Yesterday would have been 15 years sober for me. It is, and it isn’t, all at once.
I’m drinking again. And? I’m entirely comfortable with that. The only discomfort I have is about telling you.
After all, I’ve been open about my alcohol abuse in the past, having drank heavily from age 11 to 21. I wrote about it for Teen Vogue. Saying I was an alcoholic hasn’t been anonymous for me for years.
I’m concerned some of you will worry. I am okay, truly. I promise.
I’m concerned some of you will feel like I’m extending a license to break your hard-earned sobriety.
Not even a little bit. My choice, made with the full support of my husband, my therapist, and most friends, and the begrudging support of my protective best friend, is my choice. It’s about me and not you.
I’m concerned some of you will be disappointed in me. If you are, that’s okay. That’s a valid response, as are all other feelings you might have about this. Feel what you feel.
I’m concerned that many of you will be confused. Why risk it? Is this wise? Is it safe? What changed? Am I deceiving myself?
Those questions deserve a hearing, because I choose to write in the public sphere. Not everything needs to be public. But when I’ve shared openly about not drinking, it makes logical sense to share openly about drinking again.
That’s why I’m writing this post. Our first night in Ireland, Lee and I ended up at a pub. A delightful 80s and 90s cover band was playing. We had a couple drinks. After getting the first ones, I snapped the picture below. I could have Instagrammed it., but I knew this was too delicate to just throw at you on social media. I want to take care with what and how I communicate the shift.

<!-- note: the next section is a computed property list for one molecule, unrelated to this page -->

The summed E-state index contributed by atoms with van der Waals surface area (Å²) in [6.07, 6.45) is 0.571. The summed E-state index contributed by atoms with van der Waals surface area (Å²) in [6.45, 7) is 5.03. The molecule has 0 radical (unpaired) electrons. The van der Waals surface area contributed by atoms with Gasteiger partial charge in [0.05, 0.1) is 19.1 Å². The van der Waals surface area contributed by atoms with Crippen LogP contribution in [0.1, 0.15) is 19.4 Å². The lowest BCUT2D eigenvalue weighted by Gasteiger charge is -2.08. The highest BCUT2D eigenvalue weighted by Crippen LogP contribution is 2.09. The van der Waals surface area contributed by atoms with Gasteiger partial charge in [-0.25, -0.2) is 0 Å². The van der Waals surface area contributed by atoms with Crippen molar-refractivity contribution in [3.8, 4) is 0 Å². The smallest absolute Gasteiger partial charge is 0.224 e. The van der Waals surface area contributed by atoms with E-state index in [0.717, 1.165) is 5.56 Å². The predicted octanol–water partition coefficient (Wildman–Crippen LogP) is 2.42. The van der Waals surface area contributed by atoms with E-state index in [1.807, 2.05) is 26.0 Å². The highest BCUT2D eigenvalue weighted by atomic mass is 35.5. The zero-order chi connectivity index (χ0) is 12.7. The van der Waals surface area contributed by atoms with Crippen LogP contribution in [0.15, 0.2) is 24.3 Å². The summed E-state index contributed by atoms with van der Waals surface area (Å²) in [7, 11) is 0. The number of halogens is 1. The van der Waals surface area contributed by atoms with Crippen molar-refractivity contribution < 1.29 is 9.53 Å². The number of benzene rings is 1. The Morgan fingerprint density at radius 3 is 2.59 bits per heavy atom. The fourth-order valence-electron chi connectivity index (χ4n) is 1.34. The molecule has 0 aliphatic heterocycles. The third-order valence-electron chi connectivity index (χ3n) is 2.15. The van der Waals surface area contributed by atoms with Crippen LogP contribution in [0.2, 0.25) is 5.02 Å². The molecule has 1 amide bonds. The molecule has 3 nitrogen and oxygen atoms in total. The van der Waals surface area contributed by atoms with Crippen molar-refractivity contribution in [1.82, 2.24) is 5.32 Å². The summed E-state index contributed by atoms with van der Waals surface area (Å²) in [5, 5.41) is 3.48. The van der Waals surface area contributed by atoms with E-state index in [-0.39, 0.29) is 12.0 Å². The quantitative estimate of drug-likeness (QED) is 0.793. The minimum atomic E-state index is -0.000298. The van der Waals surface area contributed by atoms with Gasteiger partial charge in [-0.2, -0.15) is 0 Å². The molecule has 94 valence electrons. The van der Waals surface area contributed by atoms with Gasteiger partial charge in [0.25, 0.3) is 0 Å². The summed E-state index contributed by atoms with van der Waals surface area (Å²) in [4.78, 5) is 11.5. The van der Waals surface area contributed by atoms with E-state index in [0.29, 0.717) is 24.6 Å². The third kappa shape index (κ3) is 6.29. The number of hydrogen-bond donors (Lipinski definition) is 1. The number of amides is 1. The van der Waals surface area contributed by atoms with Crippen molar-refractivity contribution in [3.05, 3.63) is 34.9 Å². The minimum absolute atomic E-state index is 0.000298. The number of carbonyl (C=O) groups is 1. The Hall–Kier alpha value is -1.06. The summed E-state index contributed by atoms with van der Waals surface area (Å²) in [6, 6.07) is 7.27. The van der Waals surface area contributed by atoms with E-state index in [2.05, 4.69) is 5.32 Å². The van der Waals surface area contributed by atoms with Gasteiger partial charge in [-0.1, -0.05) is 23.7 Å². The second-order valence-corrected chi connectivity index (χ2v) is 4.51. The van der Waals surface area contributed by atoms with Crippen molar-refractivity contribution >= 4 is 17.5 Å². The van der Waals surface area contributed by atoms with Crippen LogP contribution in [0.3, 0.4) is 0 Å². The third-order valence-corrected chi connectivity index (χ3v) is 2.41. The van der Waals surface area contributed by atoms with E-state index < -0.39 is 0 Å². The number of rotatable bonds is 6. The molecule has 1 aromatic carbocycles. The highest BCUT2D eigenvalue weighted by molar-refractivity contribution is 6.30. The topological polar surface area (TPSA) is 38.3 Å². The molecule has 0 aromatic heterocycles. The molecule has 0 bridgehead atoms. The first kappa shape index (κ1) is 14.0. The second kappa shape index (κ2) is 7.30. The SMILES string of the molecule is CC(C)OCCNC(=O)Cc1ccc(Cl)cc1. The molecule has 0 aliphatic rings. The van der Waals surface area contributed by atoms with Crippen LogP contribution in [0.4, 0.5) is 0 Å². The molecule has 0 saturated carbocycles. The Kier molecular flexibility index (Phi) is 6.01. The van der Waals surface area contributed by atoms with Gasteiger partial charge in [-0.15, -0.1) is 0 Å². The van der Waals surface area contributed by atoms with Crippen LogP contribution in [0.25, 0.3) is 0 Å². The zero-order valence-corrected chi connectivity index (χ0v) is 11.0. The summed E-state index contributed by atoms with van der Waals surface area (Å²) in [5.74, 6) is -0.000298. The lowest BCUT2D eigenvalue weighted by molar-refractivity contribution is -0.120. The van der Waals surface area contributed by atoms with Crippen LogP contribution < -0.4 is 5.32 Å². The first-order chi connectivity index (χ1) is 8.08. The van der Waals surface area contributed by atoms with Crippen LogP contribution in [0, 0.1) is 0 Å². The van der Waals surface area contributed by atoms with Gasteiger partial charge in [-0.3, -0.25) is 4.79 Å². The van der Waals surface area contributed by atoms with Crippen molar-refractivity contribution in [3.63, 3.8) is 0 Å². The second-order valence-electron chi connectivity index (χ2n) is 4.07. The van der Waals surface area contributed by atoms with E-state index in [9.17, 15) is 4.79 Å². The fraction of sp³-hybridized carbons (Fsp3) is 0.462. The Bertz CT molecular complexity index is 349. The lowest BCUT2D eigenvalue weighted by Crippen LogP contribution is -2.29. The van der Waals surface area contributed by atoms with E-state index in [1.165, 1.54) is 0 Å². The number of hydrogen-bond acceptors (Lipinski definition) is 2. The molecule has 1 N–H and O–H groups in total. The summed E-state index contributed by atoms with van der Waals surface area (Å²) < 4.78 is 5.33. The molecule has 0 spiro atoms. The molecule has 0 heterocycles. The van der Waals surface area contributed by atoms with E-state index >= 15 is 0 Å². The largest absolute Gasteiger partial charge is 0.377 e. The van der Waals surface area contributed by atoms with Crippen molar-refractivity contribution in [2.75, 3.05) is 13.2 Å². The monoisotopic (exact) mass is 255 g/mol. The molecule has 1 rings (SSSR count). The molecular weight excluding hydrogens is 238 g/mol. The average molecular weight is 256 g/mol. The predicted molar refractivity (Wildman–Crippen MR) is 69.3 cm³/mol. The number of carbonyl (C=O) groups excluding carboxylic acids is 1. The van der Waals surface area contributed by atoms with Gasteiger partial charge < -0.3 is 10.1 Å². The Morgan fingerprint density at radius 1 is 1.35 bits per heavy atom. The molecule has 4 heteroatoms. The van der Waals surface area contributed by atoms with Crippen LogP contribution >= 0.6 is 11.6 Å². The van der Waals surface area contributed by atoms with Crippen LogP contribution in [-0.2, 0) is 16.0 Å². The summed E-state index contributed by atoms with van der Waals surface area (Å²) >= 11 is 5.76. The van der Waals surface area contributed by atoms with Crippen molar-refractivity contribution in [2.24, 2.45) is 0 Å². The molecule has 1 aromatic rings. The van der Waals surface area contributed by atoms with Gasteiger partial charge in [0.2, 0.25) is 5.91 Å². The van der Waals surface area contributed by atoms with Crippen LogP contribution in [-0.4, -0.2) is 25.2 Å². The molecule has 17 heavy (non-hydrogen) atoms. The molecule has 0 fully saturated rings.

So, when did this happen?
In December,Lee and I decided to start an experiment we’d been considering for a while. To see how alcohol impacted me now, at 36 instead of 21, we began to share a glass of wine together after bedtime, no more than once a week.
We didn’t know how it would play out. Possibilities ranged from triggering trauma responses and stirring up emotions from when I abused alcohol to numb the pain of abuse, to risking a return to addictive behaviors and risking also that my explanation would be perceived as a free pass to drink again for those who need to be sober.
Please, don’t. That’s not a permission slip I’m signing for anyone but myself.
Before I took my first sip since March 28, 2004, I had been discussing the idea with my medical and mental health professionals, Lee, and several dear friends who have proven in the past that they are willing to risk out relationship if needed to speak the hard and necessary truth to me. The first of these conversations was in early 2017. I knew it wasn’t the right time then, but I was beginning to realize that it might be, eventually.
I did not do this lightly.
So, why do it?
Because I wanted to. I’ve only learned in recent years that my wants and desires matter. I like alcohol, and I wanted to have the occasional freedom to have a drink in the context of community with others. This wouldn’t be a good enough reason alone, though. While it’s always important to be in touch with what we want, it’s not healthy to pursue every desire.
Because I could do so safely. For me, PTSD is my primary diagnosis. Substance abuse was a symptom of the problem, not the problem itself. Of course, many people with PTSD are addicted to alcohol or drugs (or busy-ness or Twitter or…) or in recovery from those addictions. But as I’ve been intensely processing my childhood trauma, peeling back layer after layer, some of my secondary expressions of PTSD have gotten quieter or gone silent. I couldn’t have safely taken another drink without doing the years of therapy that preceded that first sip in more than a decade.